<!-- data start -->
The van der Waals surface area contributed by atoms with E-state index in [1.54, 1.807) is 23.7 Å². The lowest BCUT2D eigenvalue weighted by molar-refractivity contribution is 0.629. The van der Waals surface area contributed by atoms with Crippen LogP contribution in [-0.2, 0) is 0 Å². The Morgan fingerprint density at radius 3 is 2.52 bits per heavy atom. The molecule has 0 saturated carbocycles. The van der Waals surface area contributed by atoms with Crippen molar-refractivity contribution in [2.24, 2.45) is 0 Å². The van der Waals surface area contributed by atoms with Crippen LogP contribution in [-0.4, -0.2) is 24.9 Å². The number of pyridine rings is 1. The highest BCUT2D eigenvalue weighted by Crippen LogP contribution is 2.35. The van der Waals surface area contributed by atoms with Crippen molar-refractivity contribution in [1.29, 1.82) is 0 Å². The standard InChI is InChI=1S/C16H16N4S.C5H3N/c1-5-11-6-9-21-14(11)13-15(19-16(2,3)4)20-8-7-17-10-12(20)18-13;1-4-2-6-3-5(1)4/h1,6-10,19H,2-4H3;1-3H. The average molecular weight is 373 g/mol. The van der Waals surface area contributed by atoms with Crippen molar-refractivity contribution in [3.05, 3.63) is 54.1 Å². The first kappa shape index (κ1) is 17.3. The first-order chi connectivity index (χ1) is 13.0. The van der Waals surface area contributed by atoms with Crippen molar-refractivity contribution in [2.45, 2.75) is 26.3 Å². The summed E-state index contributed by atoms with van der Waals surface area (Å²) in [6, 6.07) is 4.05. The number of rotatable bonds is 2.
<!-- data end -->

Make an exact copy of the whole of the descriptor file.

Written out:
The van der Waals surface area contributed by atoms with E-state index in [1.54, 1.807) is 23.7 Å². The lowest BCUT2D eigenvalue weighted by molar-refractivity contribution is 0.629. The van der Waals surface area contributed by atoms with Crippen LogP contribution in [-0.2, 0) is 0 Å². The Morgan fingerprint density at radius 3 is 2.52 bits per heavy atom. The molecule has 0 saturated carbocycles. The van der Waals surface area contributed by atoms with Crippen molar-refractivity contribution in [2.24, 2.45) is 0 Å². The van der Waals surface area contributed by atoms with Crippen LogP contribution in [-0.4, -0.2) is 24.9 Å². The number of pyridine rings is 1. The highest BCUT2D eigenvalue weighted by Crippen LogP contribution is 2.35. The van der Waals surface area contributed by atoms with Crippen molar-refractivity contribution in [1.29, 1.82) is 0 Å². The standard InChI is InChI=1S/C16H16N4S.C5H3N/c1-5-11-6-9-21-14(11)13-15(19-16(2,3)4)20-8-7-17-10-12(20)18-13;1-4-2-6-3-5(1)4/h1,6-10,19H,2-4H3;1-3H. The average molecular weight is 373 g/mol. The van der Waals surface area contributed by atoms with Crippen molar-refractivity contribution in [3.05, 3.63) is 54.1 Å². The first kappa shape index (κ1) is 17.3. The first-order chi connectivity index (χ1) is 13.0. The van der Waals surface area contributed by atoms with Crippen molar-refractivity contribution in [2.45, 2.75) is 26.3 Å². The summed E-state index contributed by atoms with van der Waals surface area (Å²) in [6, 6.07) is 4.05. The number of rotatable bonds is 2.